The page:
Recall the **correlation coeffiecient** for two variables, which is a scaled version of the covariance.

\[ correlation\ coeffiecient = \frac{cov\ XY}{(sd\ X \times sd\ Y)}\]

or more formally:

\[ r = \frac{s_{xy}}{(s_{X} \times s_{Y})}\]

We can then compute the correlation matrix for a multivariate sample of \(p\) variables.

\[ R = \left[\begin{array}{cccc} 1 & r_{12} & .. & r_{1p}\\ r_{21}& 1 & .. & r_{2p} \\ .. & .. & .. & .. \\ r_{p1} & r_{p2} & .. & 1 \end{array}\right]\]

Why are the diagonal elements all 1?

head(myMatrix, 4)

## x y z ## [1,] 0.1232968 -0.5625834 0.32971941 ## [2,] -0.4176242 -0.1091754 -1.16895205 ## [3,] 0.4861737 -0.1354634 -0.03478491 ## [4,] -0.4668539 -0.2972959 -1.80087286

cor(myMatrix)

## x y z ## x 1.00000000 0.5727255 0.03607069 ## y 0.57272551 1.0000000 -0.06340030 ## z 0.03607069 -0.0634003 1.00000000

With a single variable (e.g. femur length) it is easy to conceptualize how far apart two observations are.

- Femur A = 25cm
- Femur B = 30cm
- How far apart are these individuals in terms of femoral length?

As we add more measurements, it becomes less obvious to tell how "far apart" two specimens are.

If the Humerus of indivual A is 15cm and the Humerus of indiviaual B is 22cm, then how far apart are individuals A and B?

We need a multivariate distance metric.

\[c = \sqrt{a^2 + b^2 }\]

Assuming 2 variables, we can compute the distance as the hypotenuse of a triangle:

\[d_{ij} =\sqrt{(x_{i1} - x_{j1})^2 + (x_{i2} - x_{j2})^2}\]

We can compute a Euclidian distance for any number of variables:

\[d_{ij} = \sum\limits_{k=1}^p \sqrt{ (x_{ik})^2 - (x_{jk})^2 }\]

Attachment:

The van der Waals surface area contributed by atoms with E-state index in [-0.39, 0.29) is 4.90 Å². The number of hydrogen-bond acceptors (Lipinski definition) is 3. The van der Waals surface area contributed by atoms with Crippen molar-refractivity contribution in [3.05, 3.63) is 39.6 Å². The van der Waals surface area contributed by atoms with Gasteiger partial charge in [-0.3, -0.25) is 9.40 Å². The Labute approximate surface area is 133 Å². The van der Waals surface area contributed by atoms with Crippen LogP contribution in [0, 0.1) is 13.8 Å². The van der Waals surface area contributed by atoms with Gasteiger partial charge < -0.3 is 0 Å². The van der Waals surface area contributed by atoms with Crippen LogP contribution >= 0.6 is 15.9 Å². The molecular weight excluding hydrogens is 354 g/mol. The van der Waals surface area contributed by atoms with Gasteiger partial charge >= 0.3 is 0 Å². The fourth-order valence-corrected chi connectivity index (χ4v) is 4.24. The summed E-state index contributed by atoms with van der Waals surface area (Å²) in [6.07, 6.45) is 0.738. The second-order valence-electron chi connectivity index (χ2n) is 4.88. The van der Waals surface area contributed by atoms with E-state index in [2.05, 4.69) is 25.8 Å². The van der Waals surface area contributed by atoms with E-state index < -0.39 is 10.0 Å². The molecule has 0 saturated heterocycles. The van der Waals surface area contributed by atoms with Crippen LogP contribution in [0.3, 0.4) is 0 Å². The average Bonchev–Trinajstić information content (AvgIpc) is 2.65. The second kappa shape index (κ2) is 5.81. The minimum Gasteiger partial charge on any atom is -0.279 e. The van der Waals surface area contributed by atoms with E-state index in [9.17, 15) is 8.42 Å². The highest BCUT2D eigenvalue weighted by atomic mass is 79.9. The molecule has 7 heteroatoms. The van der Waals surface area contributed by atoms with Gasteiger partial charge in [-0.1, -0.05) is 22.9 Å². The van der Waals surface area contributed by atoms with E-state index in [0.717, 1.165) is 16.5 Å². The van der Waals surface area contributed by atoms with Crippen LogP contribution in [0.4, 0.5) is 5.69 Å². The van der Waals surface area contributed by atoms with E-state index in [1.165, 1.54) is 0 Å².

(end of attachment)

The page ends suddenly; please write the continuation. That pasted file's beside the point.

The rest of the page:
Euclidian distances can easily be swamped by large scale measurements.

To avoid this, you can calculate a **z score** by subtracting the mean of the measurement and dividing by the standard deviation.

The `dist()`

function in R calculates Euclidian distances by default.

Calculates the distance of an observation from its multivariate sample, taking into account the covariance of the variables.

\[D^2_{ij} = \sum\limits_{r=1}^p \sum\limits_{s=1}^p (x_{r} - \mu_{r})\ v^{rs} (x_{s} - \mu_{s})\]

where \(v^{rs}\) is the covariance between variables \(r\) and \(s\)

means <- c(mean(x1), mean(x2)) myMatrix <- cbind(x1, x2) VCV <- var(myMatrix)

mhdists <- mahalanobis(myMatrix, means, VCV) mhdists[1:4]

## [1] 2.1335285 0.1871506 2.1965283 5.6212356

Several multivariate techiques derive directly from matrices of distances.

var1 <- rnorm(5); var2 <- rnorm(5) myMatrix <- cbind(var1,var2); head(myMatrix, 3)

## var1 var2 ## [1,] -1.8168975 -0.4935965 ## [2,] 0.6271668 -2.1222441 ## [3,] 0.5180921 -0.1335666

dist(myMatrix)

## 1 2 3 4 ## 2 2.9369957 ## 3 2.3625829 1.9916665 ## 4 1.9589314 1.7630234 0.4782398 ## 5 3.3253874 2.3607936 0.9649143 1.4136512

start with a distance matrix

assume each individual is in a group of 1

join individuals within a given distance into a group

continue joining groups until there is a single group

visualize with a tree (dendrogram)

Goal is to "summarize" variation in multivariate data

Reducing dimensionality of dataset is called *ordination* and many multivariate techniques fall in to this category

Reduce the number of dimensions needed to describe most of the variance

Start with some data points

Examine the variance of the points along some axis…